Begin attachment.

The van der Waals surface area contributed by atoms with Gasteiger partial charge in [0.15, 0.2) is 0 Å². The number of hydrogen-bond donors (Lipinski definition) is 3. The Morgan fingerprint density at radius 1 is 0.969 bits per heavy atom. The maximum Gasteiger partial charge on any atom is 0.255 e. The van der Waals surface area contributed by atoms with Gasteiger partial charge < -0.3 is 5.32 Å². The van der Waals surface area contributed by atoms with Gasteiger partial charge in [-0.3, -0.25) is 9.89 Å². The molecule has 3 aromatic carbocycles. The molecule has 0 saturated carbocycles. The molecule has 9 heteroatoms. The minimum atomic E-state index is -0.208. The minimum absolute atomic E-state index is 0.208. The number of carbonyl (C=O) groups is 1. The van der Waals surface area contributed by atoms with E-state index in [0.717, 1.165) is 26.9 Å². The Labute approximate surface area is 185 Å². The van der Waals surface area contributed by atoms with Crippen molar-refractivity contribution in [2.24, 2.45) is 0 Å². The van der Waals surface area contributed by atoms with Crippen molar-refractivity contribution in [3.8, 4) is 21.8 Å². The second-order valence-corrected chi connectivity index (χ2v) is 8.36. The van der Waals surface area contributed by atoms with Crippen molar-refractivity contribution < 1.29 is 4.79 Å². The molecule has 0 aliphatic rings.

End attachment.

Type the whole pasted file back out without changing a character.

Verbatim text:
The van der Waals surface area contributed by atoms with Gasteiger partial charge in [0.15, 0.2) is 0 Å². The number of hydrogen-bond donors (Lipinski definition) is 3. The Morgan fingerprint density at radius 1 is 0.969 bits per heavy atom. The maximum Gasteiger partial charge on any atom is 0.255 e. The van der Waals surface area contributed by atoms with Gasteiger partial charge < -0.3 is 5.32 Å². The van der Waals surface area contributed by atoms with Gasteiger partial charge in [-0.3, -0.25) is 9.89 Å². The molecule has 3 aromatic carbocycles. The molecule has 0 saturated carbocycles. The molecule has 9 heteroatoms. The minimum atomic E-state index is -0.208. The minimum absolute atomic E-state index is 0.208. The number of carbonyl (C=O) groups is 1. The van der Waals surface area contributed by atoms with E-state index in [0.717, 1.165) is 26.9 Å². The Labute approximate surface area is 185 Å². The van der Waals surface area contributed by atoms with Crippen molar-refractivity contribution in [2.24, 2.45) is 0 Å². The van der Waals surface area contributed by atoms with Crippen molar-refractivity contribution in [3.8, 4) is 21.8 Å². The second-order valence-corrected chi connectivity index (χ2v) is 8.36. The van der Waals surface area contributed by atoms with Crippen molar-refractivity contribution < 1.29 is 4.79 Å². The molecule has 0 aliphatic rings.